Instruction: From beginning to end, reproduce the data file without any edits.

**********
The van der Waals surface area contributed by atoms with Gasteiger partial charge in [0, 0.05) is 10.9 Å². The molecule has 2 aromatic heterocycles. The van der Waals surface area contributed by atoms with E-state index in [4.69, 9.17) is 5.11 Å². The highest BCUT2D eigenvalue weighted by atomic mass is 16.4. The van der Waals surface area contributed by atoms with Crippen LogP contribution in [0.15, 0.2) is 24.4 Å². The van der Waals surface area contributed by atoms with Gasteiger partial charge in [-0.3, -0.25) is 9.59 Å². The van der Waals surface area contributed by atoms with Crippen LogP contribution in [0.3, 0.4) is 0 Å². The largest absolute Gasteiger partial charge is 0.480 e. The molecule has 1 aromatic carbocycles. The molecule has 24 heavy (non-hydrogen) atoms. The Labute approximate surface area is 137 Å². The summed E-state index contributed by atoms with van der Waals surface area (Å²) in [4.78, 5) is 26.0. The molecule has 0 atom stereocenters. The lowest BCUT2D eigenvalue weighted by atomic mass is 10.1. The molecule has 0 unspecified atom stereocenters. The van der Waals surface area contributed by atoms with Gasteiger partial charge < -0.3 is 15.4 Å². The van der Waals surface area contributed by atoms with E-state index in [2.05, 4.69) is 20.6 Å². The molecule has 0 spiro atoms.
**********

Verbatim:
The van der Waals surface area contributed by atoms with Gasteiger partial charge in [0, 0.05) is 10.9 Å². The molecule has 2 aromatic heterocycles. The van der Waals surface area contributed by atoms with E-state index in [4.69, 9.17) is 5.11 Å². The highest BCUT2D eigenvalue weighted by atomic mass is 16.4. The van der Waals surface area contributed by atoms with Crippen LogP contribution in [0.15, 0.2) is 24.4 Å². The van der Waals surface area contributed by atoms with Gasteiger partial charge in [-0.3, -0.25) is 9.59 Å². The van der Waals surface area contributed by atoms with Crippen LogP contribution in [0.3, 0.4) is 0 Å². The largest absolute Gasteiger partial charge is 0.480 e. The molecule has 1 aromatic carbocycles. The molecule has 24 heavy (non-hydrogen) atoms. The Labute approximate surface area is 137 Å². The summed E-state index contributed by atoms with van der Waals surface area (Å²) in [4.78, 5) is 26.0. The molecule has 0 atom stereocenters. The lowest BCUT2D eigenvalue weighted by atomic mass is 10.1. The molecule has 0 unspecified atom stereocenters. The van der Waals surface area contributed by atoms with Gasteiger partial charge < -0.3 is 15.4 Å². The van der Waals surface area contributed by atoms with E-state index in [2.05, 4.69) is 20.6 Å². The molecule has 0 spiro atoms.